Teacher unions ask further consultation on the New Skills Agenda for Europe


Today, the European Commission published its Communication to the European Union institutions entitled A NEW SKILLS AGENDA FOR EUROPE- Working together to strengthen human capital, employability and competitiveness

In our previous position sent to the Commission we underlined the importance of teachers and social dialogue with the teacher trade unions on improving skills provision.

Thus, we strongly welcome that the Communication puts emphasis on the role of the teachers, underlining that:

  • Increasing the attractiveness of the teaching profession would stimulate talented young people to pursue their career;
  • Quality and responsiveness of education and training and teaching standards should be equally high in Europe;
  • More emphasis should be put on recruitment and retention of teachers, their working conditions and professional development.

We welcome that the role of social partners is underlined in working together with the Commission and governments on the suggested objectives of the Skills Agenda. For example, we also experience that teaching key competences is not fully integrated in many national and school curricula. Teacher trade unions, therefore, can give a highly valuable contribution in the revision of the Key Competences Framework foreseen in the initiative, which we believe could focus on the implementation rather than renewing the agreed competences.

We welcome the emphasis of the initiative on investment in public education and training”, said Mr Martin Romer, European director of ETUCE related to the initiative. He added that “However, public investment should be sustainable and predictable, and the use of private funds, for example the use of the Investment Plan for Europe, should be avoided in public education and training”. ETUCE shares the belief of the European Commission that education is the main driver for Europe’s  economic and societal development, and to tackle growing inequalities across Europe. “This principle”, Mr Romer concluded, “should be  properly reflected in the System of National Accounts where investment in education should be recorded as investment rather than expenditure.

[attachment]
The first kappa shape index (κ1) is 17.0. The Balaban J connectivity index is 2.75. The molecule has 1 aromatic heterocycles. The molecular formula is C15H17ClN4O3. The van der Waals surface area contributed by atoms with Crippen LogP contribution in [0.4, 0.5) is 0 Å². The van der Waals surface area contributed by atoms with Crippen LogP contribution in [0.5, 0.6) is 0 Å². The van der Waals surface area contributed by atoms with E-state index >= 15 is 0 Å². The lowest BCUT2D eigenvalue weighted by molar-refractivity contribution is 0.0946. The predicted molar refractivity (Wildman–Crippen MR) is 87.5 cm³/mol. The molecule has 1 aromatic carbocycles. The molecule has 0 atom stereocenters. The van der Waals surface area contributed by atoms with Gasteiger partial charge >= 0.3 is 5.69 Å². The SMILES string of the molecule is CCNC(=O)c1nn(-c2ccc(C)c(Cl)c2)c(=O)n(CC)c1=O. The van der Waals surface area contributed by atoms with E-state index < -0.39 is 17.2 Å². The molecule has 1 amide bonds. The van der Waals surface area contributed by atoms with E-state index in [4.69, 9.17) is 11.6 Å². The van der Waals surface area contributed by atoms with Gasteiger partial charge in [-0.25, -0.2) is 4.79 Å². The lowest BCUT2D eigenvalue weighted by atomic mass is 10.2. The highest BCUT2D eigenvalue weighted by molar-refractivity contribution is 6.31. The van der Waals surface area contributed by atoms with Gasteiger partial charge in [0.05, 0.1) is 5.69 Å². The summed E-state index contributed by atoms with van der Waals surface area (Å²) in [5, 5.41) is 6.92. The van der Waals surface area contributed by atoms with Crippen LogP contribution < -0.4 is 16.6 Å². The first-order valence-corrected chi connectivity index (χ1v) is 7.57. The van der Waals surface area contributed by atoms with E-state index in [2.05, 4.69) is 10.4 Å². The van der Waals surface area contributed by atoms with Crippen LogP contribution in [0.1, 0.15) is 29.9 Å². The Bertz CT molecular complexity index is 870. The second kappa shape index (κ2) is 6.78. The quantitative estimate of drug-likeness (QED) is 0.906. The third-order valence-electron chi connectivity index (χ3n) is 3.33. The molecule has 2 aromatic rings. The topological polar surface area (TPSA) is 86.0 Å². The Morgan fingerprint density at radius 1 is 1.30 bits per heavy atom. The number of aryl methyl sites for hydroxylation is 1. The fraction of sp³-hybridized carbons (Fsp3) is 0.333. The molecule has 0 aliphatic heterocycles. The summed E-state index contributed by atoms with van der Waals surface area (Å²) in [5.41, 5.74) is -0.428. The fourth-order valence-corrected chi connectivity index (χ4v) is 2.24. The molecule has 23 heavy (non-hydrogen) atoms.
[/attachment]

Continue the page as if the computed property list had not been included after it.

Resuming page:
Concerning supporting integration of migrants, imminent financial investment is necessary to recruit teachers, involve retired teachers and to recognize the qualifications of migrant and refugee teachers.

In our previous position we underlined that partnership between the VET sector and companies are important from the perspective of apprenticeship and work-based learning but not in other sectors. The suggestion of the Commission on boosting “business-education partnerships, involving all sectors and levels of education and training” is therefore not welcomed by us.  We request the European Commission to be cautious on this idea as companies’ involvement in every sector of education  will have an impact, among others, on the societal aim of education, sustainable financing, and  the autonomy of the higher educational institutions.

We note that positive long-term effects of good quality early childhood education is indeed significant for people’s future ability and motivation to learn but several member states suffer increasing privatization and introduction or increase of fees of attendance in early childhood education. Actions following the Commission’s initiative should pay special attention on this problem.

On these views and further actions related to the initiative we ask the Commission for further discussion with ETUCE and its member organizations.